# Applications of the Infinitesimal Lifting Property

This question was posted to MSE but didn't get any answers, so I am posting it here. Original post

Hartshorne in his book gives the 'Infinitesimal Lifting Property' as an exercise in chapter 2, section 8 and mentions this to be very important in the deformation theory of nonsingular varieties. For completeness, I record the statement below:

Let $$k$$ be an algebraically closed field and $$A$$ a finitely generated $$k$$-algebra such that $$\operatorname{Spec} A$$ is a nonsingular variety over $$k$$. Let $$B$$ be a $$k$$-algebra and $$B'$$ a square-zero extension of $$B$$ by $$I$$, i e., there is an exact sequence $$0 \rightarrow I \rightarrow B' \xrightarrow{\pi} B \rightarrow 0$$ where $$B'$$ is a $$k$$-algebra and $$I$$ is an ideal such that $$I^2 = 0$$. Let $$f : A \rightarrow B$$ be a $$k$$-algebra homomorphism. Then there is a lift $$g : A \rightarrow B'$$, i.e. a $$k$$-algebra homomorphism $$g$$ such that $$\pi \circ g = f$$.

As someone starting with deformation theory, I would like to know how/why this result is very important as well as some applications of this result. Does this result have applications while studying moduli problems/moduli spaces?

For instance, Hartshorne gives one application: For $$X$$ a nonsingular variety over $$k$$ and $$\mathcal{F}$$ a coherent sheaf on $$X$$, the set of Infinitesimal extensions of $$X$$ by $$\mathcal{F}$$ upto isomorphism is in one to one correspondence with $$H^1(X, \mathcal{F} \otimes \mathcal{T}_X)$$ where $$\mathcal{T}_X$$ is the tangent sheaf.

This is known as the formal criterion for "formal smoothness." In this stacks project entry they prove that a morphism of schemes (in your case $$\text{Spec }A \to \text{Spec }k$$) is smooth if and only if it's formally smooth and locally finite presentation.

Aside from philosophical importance, it's often easier/more intuitive to check this formal criterion than to check the dimension of $$\Omega_{\text{Spec }A/\text{Spec }k}$$ or use a Jacobian. In the same stacks project tag, they say:

Michael Artin's position on differential criteria of smoothness (e.g., Morphisms, Lemma 01V9) is that they are basically useless (in practice).

Let's suppose $$\text{Spec }A$$ were instead a moduli space $$\overline{M}$$, e.g. of curves. Then to check $$\overline{M}$$ is smooth (if we know finite presentation), we need only consider an infinitesimal extension $$S \subseteq S'$$ coming from $$B' \to B$$ as in your question, and try to extend a curve over $$S$$ to a curve over $$S'$$.

If you want to build the cotangent complex of $$X = \text{Spec } A$$ (or equivalently the "normal sheaf") but $$A$$ is not smooth, the first step is to replace $$A$$ by a smooth $$k$$-algebra mapping to it, say $$k[A]$$. Even if some $$A \to B$$ doesn't factor through $$B'$$, $$k[A] \to A \to B$$ certainly will (by choosing a set-theoretic preimage in $$B'$$ of the image of $$A$$ in $$B$$) and so the "problem" obstructing a factorization of $$A \to B$$ can be traced to the kernel of $$k[A] \to A$$. I highly recommend this stacks project article that carries this out as concretely as possible.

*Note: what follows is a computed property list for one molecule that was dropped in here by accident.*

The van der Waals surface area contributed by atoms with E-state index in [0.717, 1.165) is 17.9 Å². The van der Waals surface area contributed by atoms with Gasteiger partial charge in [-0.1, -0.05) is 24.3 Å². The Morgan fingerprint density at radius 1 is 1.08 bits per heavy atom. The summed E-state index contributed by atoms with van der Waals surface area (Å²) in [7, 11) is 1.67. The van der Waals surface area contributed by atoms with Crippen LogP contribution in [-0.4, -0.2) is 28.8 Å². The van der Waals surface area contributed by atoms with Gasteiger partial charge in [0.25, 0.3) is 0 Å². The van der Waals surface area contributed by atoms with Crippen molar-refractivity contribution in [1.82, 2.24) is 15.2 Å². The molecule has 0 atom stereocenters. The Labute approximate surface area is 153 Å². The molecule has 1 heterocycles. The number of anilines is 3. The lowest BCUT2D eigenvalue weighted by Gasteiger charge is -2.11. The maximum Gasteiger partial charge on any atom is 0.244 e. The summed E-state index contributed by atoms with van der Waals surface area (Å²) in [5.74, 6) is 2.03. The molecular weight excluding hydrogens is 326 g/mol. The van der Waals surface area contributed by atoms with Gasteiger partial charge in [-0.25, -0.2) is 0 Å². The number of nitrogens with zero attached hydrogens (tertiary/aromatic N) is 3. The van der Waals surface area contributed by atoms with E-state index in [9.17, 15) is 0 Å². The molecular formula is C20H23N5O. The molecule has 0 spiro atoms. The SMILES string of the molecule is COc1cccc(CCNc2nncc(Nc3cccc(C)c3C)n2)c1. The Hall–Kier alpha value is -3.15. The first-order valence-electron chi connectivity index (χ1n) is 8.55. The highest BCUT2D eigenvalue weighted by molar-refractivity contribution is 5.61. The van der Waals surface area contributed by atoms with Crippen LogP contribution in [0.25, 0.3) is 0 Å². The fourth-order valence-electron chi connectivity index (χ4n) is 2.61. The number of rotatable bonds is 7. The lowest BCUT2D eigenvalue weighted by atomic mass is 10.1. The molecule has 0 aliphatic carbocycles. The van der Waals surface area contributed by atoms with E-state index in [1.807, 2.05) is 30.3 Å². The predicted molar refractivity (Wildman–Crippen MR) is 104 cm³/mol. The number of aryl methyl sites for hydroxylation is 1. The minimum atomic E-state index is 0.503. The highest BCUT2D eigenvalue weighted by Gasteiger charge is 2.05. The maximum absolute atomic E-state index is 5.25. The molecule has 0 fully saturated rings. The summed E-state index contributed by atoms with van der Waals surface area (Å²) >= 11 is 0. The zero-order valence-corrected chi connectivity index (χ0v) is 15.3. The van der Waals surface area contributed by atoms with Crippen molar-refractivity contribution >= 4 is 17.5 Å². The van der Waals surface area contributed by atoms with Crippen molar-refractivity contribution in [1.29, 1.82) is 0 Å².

You can get specific cohomological obstructions to such a factorization by continuing with a simplicial resolution: $$\cdots k[k[A]] \rightrightarrows k[A] \to A$$. One can even think of this as "covering $$A$$ by smooth algebras" in a topological sense using this Jonathan Wise article.

EDIT: I can be a bit more precise about the connection to ordinary differentials. Suppose $$f : A \to B$$ is fixed and we're trying to find a map $$\widetilde{f} : A \to B'$$ such that $$A \overset{\widetilde{f}}{\to} B' \to B$$ is $$f$$. First, pullback along $$f$$ to get another squarezero extension $$0 \to I \to B' \times_B A \to A \to 0.$$ Our old search for $$\widetilde{f}$$ translates to finding a section of the map $$B' \times_B A \to A$$. We've reduced to the case $$f = id_B : A = B$$.

Given one section $$s$$ of $$B' \to B$$, this splits the underlying sequence of modules and lets us write $$B' =_{modules} B \oplus I$$. But what's the ring structure? One computes $$(b, i)*(b', i') = (bb', bi' + b'i)$$, i.e. $$B' = B + I\epsilon$$ is the trivial squarezero extension!

If I have two sections $$s, t$$ of $$B' \to B$$, they'll give very different isomorphisms $$B' \simeq B + I \epsilon$$, inducing an automorphism $$\varphi$$ of $$B + I \epsilon$$ over $$B$$. Such automorphisms are precisely derivations! Indeed $$\varphi$$ must be the identity on $$B$$ and send $$I$$ to itself, but $$\varphi - id_{B'}$$ will be a map from $$B \to I$$ (using co/kernel univ props on the short exact sequence) which you can check is a derivation.

If sections exist, they all differ by a unique derivation $$s-t$$. A fancy way to say this is that "sections form a pseudo-torsor under $$\text{Der}(B, I)$$." If sections really do (locally) exist, you call it a plain torsor.

• Thank you for the answer, I will take some time to understand it. I will wait to see if there are more answers before accepting. Aug 12 '20 at 16:50